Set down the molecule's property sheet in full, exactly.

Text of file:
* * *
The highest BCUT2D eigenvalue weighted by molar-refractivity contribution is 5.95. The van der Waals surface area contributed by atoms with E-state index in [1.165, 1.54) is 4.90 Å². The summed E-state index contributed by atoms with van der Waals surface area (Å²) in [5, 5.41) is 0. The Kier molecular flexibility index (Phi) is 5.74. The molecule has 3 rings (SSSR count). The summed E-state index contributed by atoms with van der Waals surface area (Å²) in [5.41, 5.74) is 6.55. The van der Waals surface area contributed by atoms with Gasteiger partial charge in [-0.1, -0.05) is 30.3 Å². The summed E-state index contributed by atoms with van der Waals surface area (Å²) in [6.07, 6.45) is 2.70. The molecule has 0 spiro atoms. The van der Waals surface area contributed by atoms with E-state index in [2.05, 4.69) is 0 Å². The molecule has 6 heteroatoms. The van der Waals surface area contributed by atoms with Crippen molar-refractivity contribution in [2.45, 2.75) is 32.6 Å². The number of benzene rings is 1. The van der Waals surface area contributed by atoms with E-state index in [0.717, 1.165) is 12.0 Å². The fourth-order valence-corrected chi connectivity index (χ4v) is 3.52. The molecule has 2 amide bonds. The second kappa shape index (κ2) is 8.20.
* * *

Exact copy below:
The highest BCUT2D eigenvalue weighted by molar-refractivity contribution is 5.95. The van der Waals surface area contributed by atoms with E-state index in [1.165, 1.54) is 4.90 Å². The summed E-state index contributed by atoms with van der Waals surface area (Å²) in [5, 5.41) is 0. The Kier molecular flexibility index (Phi) is 5.74. The molecule has 3 rings (SSSR count). The summed E-state index contributed by atoms with van der Waals surface area (Å²) in [5.41, 5.74) is 6.55. The van der Waals surface area contributed by atoms with Gasteiger partial charge in [-0.1, -0.05) is 30.3 Å². The summed E-state index contributed by atoms with van der Waals surface area (Å²) in [6.07, 6.45) is 2.70. The molecule has 0 spiro atoms. The van der Waals surface area contributed by atoms with E-state index in [2.05, 4.69) is 0 Å². The molecule has 6 heteroatoms. The van der Waals surface area contributed by atoms with Crippen molar-refractivity contribution in [2.45, 2.75) is 32.6 Å². The number of benzene rings is 1. The van der Waals surface area contributed by atoms with E-state index in [0.717, 1.165) is 12.0 Å². The fourth-order valence-corrected chi connectivity index (χ4v) is 3.52. The molecule has 2 amide bonds. The second kappa shape index (κ2) is 8.20.